The introduction of USB power transmission (PD) greatly improves the power capability of USB interface protocol and has the potential to support up to 100W system. With the transmission of data, only one cable is needed to provide more power for electronic / electrical equipment. Therefore, the space used and the installation cost can be reduced. USB PD means that the power direction is no longer fixed. Therefore, depending on the specific situation, the device can act as a receiver (obtain power from VBUS) or a power supply (provide power through VBUS). The device can use PD specification to implement high-power applications and enumerate the connected hardware. After that, they can provide the necessary strength. The charging through device is an example.
There are many potential ways to design charging through devices. The principle is that the power supply of the charger is transmitted to port 1 through port 2 to charge the connected hardware (such as laptop). However, this can be achieved in many different ways, and each has its specific advantages and disadvantages.
In this section, we will introduce two different design methods that can be used for vsafe5v implementation. In one design, vsafe5v also passes through port 2, while in another design, vsafe5v is internally generated.
Figure 1: schematic diagram describing the implementation of vsafe5v charging through port 2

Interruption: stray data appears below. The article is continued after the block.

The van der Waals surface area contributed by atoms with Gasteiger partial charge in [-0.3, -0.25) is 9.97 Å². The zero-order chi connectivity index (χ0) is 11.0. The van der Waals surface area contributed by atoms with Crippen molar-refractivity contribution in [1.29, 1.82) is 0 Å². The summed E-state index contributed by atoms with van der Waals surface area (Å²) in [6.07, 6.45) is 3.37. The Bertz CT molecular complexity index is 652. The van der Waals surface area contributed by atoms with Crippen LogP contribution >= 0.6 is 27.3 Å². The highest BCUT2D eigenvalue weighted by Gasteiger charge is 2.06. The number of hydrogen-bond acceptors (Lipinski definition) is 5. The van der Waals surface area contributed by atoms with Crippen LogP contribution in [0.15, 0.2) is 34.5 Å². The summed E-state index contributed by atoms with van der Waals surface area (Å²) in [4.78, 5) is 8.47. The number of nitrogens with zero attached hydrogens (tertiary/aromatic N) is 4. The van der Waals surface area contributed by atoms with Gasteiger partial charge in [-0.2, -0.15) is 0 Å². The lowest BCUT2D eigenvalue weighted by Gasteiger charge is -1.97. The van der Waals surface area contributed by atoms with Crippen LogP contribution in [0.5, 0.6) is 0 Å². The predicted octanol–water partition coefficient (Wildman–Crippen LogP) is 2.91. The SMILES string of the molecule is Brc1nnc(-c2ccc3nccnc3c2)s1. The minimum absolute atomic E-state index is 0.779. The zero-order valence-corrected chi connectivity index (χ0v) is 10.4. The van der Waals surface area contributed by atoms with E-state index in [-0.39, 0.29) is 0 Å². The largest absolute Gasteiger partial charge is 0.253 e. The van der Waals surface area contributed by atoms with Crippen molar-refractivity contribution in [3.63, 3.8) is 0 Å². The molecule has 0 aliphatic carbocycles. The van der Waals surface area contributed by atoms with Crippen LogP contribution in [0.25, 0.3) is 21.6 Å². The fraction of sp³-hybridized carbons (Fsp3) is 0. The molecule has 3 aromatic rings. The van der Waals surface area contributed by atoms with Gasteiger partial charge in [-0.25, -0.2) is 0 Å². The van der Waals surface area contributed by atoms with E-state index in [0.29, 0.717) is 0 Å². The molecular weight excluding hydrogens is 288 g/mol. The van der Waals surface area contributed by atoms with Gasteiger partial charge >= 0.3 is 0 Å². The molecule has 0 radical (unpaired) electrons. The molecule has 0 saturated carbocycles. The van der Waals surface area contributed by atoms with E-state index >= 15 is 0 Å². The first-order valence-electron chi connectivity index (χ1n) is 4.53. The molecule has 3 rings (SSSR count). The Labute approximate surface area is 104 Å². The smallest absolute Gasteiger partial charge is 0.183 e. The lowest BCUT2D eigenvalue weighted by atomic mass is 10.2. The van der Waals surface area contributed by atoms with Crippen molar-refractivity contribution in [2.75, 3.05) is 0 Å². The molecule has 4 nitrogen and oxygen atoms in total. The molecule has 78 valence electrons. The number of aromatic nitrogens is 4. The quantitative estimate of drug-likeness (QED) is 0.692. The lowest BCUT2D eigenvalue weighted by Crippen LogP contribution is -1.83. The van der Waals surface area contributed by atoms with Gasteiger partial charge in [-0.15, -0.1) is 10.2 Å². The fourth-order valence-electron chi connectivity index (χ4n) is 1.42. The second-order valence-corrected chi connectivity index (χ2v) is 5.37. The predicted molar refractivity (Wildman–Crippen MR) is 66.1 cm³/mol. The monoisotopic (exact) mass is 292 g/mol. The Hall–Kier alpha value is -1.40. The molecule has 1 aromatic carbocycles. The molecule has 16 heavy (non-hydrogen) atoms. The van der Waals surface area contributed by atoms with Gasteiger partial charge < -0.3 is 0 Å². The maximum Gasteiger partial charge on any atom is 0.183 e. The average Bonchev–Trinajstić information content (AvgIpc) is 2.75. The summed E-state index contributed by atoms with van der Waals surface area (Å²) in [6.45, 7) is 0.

The vsafe5v passing through port 2 is described in Figure 1. When the connected hardware requests a higher power profile, port 2 will negotiate the same profile. Once port 2 completes the negotiation process, port 1 will notify the laptop that power is ready.
The main advantage of this method is that it keeps the design simple and does not need to use an internal 5V generator. However, this route also has some disadvantages. Since vsafe5v is straight through, the voltage level and current capacity will depend directly on the port 2 power supply. If the input voltage is close to the lower limit of PD specification (4.75V to 5.5V), vsafe5v may be lower than the specification on port 1 side. This is caused by the voltage drop through the circuit. Another disadvantage to note is that the high voltage negotiation process must undergo additional negotiation steps on the port 2 side. This may be a bit time-consuming, so it is possible to exceed the PD timing specification.
Figure 2: schematic diagram of on-board vsafe5v straight through implementation
Another option available is to generate vsafe5v on the palette, as shown in Figure 2. In this case, vsafe5v can be generated in full compliance with the usbpd specification. The example shown here uses the receiver function of the laptop and determines the best charging mode for the connected device. Then negotiate the profile through port 2 and set the voltage level before the role switches to port 1. Once the switch to port 1 is complete, it can set a higher profile for the connection hardware request because the charging profile is already available on port 2.
This design layout is advantageous because the performance of vsafe5v can be predicted. The reason is that vsafe5v is generated internally. In addition, the negotiation voltage does not have to be renegotiated on port 2, which will speed up the turnaround time experienced. However, this approach has an obvious disadvantage that needs to be recognized. This type of design cannot be used for certain hosts, that is, hosts that switch between multiple profiles. Based on the various hosts and hubs tested by the ftdi engineering team, differences in the implementation of power negotiation were observed among different manufacturers.